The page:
I could go on and on. The point is it’s just a bunch of bullshit.
And Saraf isn’t the only one peddling it. His vaunted board showed their own knack. Saraf was asked, as a large shareholder, if he was concerned about the price of the company in the open market hovering around cash value. Not only did he evade the question and not answer it, but his new appointee, Mr. Kopperl, piped in with the pithy “Does anyone really know what moves stock prices?” When asked how he makes his investment decisions, Mr. Kopperl said, “Sometimes I buy value, sometimes growth.” But if no one really know whats moves stock prices and you’re philosophically agnostic as to what kind of decisions a company could make that would be good or bad from a valuation standpoint, how could you even invest?
And how would this bolster the company’s claim that the current composition of the board represents people capable of maximizing shareholder value?
It was suggested to Saraf that more disclosures from the company about its business would help the market better understand the company and its prospects and arrive at a fairer valuation. Saraf did not acknowledge whether this transparency would be beneficial to shareholders interested in seeing the marketplace better assess the company’s prospects, but he did say that he wasn’t interested in putting out a press release every time the company got a new certification or secured a contract. Bullshit!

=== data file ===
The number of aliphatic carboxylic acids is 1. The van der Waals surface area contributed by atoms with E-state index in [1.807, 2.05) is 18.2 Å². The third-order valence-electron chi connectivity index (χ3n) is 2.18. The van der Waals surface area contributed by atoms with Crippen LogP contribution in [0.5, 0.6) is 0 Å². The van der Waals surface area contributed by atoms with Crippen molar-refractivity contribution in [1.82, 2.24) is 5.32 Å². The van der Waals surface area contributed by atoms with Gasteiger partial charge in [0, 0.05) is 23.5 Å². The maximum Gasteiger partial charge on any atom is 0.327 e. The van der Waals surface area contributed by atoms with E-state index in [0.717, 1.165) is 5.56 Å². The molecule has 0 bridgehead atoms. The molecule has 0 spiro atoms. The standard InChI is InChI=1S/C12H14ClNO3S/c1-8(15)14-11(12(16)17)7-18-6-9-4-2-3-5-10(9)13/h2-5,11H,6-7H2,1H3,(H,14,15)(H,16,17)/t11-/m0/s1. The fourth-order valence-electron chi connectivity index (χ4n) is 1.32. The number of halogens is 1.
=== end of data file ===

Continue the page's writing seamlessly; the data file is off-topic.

The most puzzling event of the day was the withholding of votes for Schlig and Davis (and their subsequent dismissal with no replacement nominees named), and the approval-by-vote of the two new directors, Gerrity and Kopperl. These guys are black boxes as far as I am concerned. They sound like country club buddies and there was no explanation as to why they were qualified to represent SHAREHOLDER interests though, Saraf was quite clear, their industry experience made them qualified in his mind to represent company interests, which essentially means Saraf’s interests as things have been run so far.
Large shareholders seem to be more confident. They’re convinced Saraf is more cooperative than he seems and that he will do the right thing when it’s the right time to do so. I think the laws of the SEC are a legal cover for bullshitmongers. From where I stand, it’s an almost impenetrable fog. But maybe when you own 5% or more, you have other methods of cutting through the bullshit.
It is indeed going to be a Long War without them.
If you want more, here’s Nate Tobik’s take at OddballStocks.com.